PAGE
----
If you wish to set up a company in the Netherlands, you can opt for “private limited liability company”, also known as a BV. This legal entity is comparable to the Belgian BVBA. You can have a number of motives for establishing a BV.
Why should I use a Dutch BV?
Although you can also do business with your Belgian BVBA across the border, a Dutch BV, which has a business address in the Netherlands, can give your local customers, business partners and employees just a little more confidence in your organization. And once you operate in the Netherlands, you will soon have to deal with Dutch regulations.
The advantage of a BV is that it is a legal entity so that it can participate in legal transactions under its own name and can thus conclude a purchase agreement itself.
At a BV continuity is guaranteed because death or bankruptcy of a director or shareholder has no consequences for the survival of the company. The shares in a BV can also be transferred relatively easily.
And vice versa: the director and shareholder are – in principle – not liable with their private assets for the debts of the BV or, for example, in the event of bankruptcy of the company. A BV has equity from which creditors can recover. However, please note that under Dutch law a director can in certain cases be held liable for debts of the company.
How do I set up a Dutch BV?
A BV is only possible with a notary and this cannot be deviated from. A notary draws up a deed of incorporation of which the articles of association of the BV to be part of. The articles of association are the basic rules and in any case contain information about the name, purpose, seat and shares (including who will receive shares and the price of the shares).
In Dutch law, many provisions state that the main rule can be deviated from in the articles of association. You can use a BV as you wish within the limits of the law.
From the moment that the notary public passes the deed of incorporation, the BV must be registered in the Trade Register of the Chamber of Commerce. In general, the notary takes care of that registration.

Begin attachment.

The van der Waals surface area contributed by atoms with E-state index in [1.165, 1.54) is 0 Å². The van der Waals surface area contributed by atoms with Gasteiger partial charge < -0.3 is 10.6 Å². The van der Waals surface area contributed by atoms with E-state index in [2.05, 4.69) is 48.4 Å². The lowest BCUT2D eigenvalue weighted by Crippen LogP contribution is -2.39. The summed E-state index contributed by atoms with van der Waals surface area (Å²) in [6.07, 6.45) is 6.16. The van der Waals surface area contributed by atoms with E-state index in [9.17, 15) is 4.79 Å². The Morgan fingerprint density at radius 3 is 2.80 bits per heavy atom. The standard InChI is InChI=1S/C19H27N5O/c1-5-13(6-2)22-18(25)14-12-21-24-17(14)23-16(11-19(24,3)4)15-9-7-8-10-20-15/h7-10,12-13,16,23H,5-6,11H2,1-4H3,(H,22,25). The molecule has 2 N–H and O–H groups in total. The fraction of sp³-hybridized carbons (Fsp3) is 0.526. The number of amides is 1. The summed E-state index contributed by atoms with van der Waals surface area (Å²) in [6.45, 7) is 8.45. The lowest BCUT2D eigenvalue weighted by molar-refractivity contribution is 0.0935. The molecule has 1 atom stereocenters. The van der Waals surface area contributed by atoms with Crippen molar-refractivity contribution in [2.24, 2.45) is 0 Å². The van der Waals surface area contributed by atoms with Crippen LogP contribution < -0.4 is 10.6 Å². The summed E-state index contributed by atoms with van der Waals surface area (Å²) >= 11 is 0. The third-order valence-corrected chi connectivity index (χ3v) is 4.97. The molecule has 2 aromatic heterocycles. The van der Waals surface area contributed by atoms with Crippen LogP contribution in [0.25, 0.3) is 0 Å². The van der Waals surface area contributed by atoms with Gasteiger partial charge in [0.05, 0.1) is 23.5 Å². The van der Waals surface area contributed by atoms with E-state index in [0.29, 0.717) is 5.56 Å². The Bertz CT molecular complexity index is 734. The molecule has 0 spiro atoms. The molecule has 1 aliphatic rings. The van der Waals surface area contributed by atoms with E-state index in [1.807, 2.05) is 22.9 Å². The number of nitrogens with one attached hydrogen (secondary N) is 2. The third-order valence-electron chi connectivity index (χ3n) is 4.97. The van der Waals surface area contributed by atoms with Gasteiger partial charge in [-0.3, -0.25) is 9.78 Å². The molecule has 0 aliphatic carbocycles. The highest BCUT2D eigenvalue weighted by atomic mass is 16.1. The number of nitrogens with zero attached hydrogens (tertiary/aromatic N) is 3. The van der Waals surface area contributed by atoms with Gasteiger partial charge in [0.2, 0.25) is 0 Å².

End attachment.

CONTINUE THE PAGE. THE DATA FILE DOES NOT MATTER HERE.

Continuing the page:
The Shareholder Agreement
If you have more shareholders, you can draw up a shareholders’ agreement, preferably prior to the establishment of the BV. Here you can lay down agreements that are not included in the deed of incorporation (the articles of association) or that require further elaboration, such as that shareholders may not compete with each other, regarding the exercise of voting rights, when the shares may be transferred to a third party (or must be offered to the other shareholders) and the board decisions that must first be submitted to the shareholders for approval.
You can make the shareholders’ agreement as extensive as possible if you wish, but this must be in line with the deed of incorporation.
The management agreement
It is often recommended that the rights and obligations of the director(s) vis-à-vis the company be laid down in a management agreement. This may include arrangements regarding, among other things, the management and expense reimbursement of the director, the decisions that the director must first submit to the shareholders for approval, non-confidentiality and non-competition agreements, the core duties of the director and the way in which the director must carry out work.
If the director is a natural person, he or she may be qualified as an employee under Dutch employment law. If that is the case, it has employment law and tax consequences. A management agreement often stipulates that the director is not regarded as an employee, but as a contractor. But whether there is a pure contract or an employment contract, that is determined by Dutch law; the name of the contract is inconclusive. More information about Dutch employment law can be found here.
Is a minimum capital required?
When establishing a BV you do not have to pay a mandatory minimum capital. You can set up a BV with a capital of one euro cent.